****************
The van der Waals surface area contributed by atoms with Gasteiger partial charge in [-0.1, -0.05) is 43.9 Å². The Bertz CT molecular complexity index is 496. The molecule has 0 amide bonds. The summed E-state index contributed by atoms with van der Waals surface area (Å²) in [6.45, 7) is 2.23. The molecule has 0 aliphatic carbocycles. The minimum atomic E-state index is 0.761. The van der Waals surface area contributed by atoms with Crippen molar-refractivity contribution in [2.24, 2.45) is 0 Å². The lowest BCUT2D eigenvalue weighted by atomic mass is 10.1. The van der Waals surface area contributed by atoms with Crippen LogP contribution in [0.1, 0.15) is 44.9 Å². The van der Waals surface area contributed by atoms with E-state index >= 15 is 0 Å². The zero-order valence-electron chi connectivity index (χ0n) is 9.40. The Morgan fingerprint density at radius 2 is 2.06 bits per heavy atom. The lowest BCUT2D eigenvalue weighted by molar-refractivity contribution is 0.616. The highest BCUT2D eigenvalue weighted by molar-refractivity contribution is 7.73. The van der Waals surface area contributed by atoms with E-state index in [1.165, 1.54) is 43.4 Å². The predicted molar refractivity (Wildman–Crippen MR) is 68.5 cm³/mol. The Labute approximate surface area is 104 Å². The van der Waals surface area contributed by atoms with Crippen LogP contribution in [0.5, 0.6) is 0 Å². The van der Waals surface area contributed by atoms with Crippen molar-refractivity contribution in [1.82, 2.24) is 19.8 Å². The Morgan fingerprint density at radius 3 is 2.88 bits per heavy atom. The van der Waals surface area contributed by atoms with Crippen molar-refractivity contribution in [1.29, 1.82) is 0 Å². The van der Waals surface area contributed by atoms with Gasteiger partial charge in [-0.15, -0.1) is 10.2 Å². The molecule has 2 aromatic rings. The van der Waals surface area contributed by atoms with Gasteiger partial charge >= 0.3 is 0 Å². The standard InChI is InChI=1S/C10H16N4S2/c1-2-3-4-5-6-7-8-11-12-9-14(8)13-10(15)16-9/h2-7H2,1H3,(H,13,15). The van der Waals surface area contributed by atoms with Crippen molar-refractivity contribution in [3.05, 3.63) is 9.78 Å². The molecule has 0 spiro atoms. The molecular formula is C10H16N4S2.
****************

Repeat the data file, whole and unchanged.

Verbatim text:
The van der Waals surface area contributed by atoms with Gasteiger partial charge in [-0.1, -0.05) is 43.9 Å². The Bertz CT molecular complexity index is 496. The molecule has 0 amide bonds. The summed E-state index contributed by atoms with van der Waals surface area (Å²) in [6.45, 7) is 2.23. The molecule has 0 aliphatic carbocycles. The minimum atomic E-state index is 0.761. The van der Waals surface area contributed by atoms with Crippen molar-refractivity contribution in [2.24, 2.45) is 0 Å². The lowest BCUT2D eigenvalue weighted by atomic mass is 10.1. The van der Waals surface area contributed by atoms with Crippen LogP contribution in [0.1, 0.15) is 44.9 Å². The van der Waals surface area contributed by atoms with E-state index >= 15 is 0 Å². The zero-order valence-electron chi connectivity index (χ0n) is 9.40. The Morgan fingerprint density at radius 2 is 2.06 bits per heavy atom. The lowest BCUT2D eigenvalue weighted by molar-refractivity contribution is 0.616. The highest BCUT2D eigenvalue weighted by molar-refractivity contribution is 7.73. The van der Waals surface area contributed by atoms with E-state index in [1.165, 1.54) is 43.4 Å². The predicted molar refractivity (Wildman–Crippen MR) is 68.5 cm³/mol. The Labute approximate surface area is 104 Å². The van der Waals surface area contributed by atoms with Crippen LogP contribution in [0.5, 0.6) is 0 Å². The van der Waals surface area contributed by atoms with Crippen molar-refractivity contribution in [1.82, 2.24) is 19.8 Å². The Morgan fingerprint density at radius 3 is 2.88 bits per heavy atom. The van der Waals surface area contributed by atoms with Crippen molar-refractivity contribution in [1.29, 1.82) is 0 Å². The van der Waals surface area contributed by atoms with Gasteiger partial charge in [-0.15, -0.1) is 10.2 Å². The molecule has 2 aromatic rings. The van der Waals surface area contributed by atoms with Gasteiger partial charge >= 0.3 is 0 Å². The standard InChI is InChI=1S/C10H16N4S2/c1-2-3-4-5-6-7-8-11-12-9-14(8)13-10(15)16-9/h2-7H2,1H3,(H,13,15). The van der Waals surface area contributed by atoms with Crippen molar-refractivity contribution in [3.05, 3.63) is 9.78 Å². The molecule has 0 spiro atoms. The molecular formula is C10H16N4S2.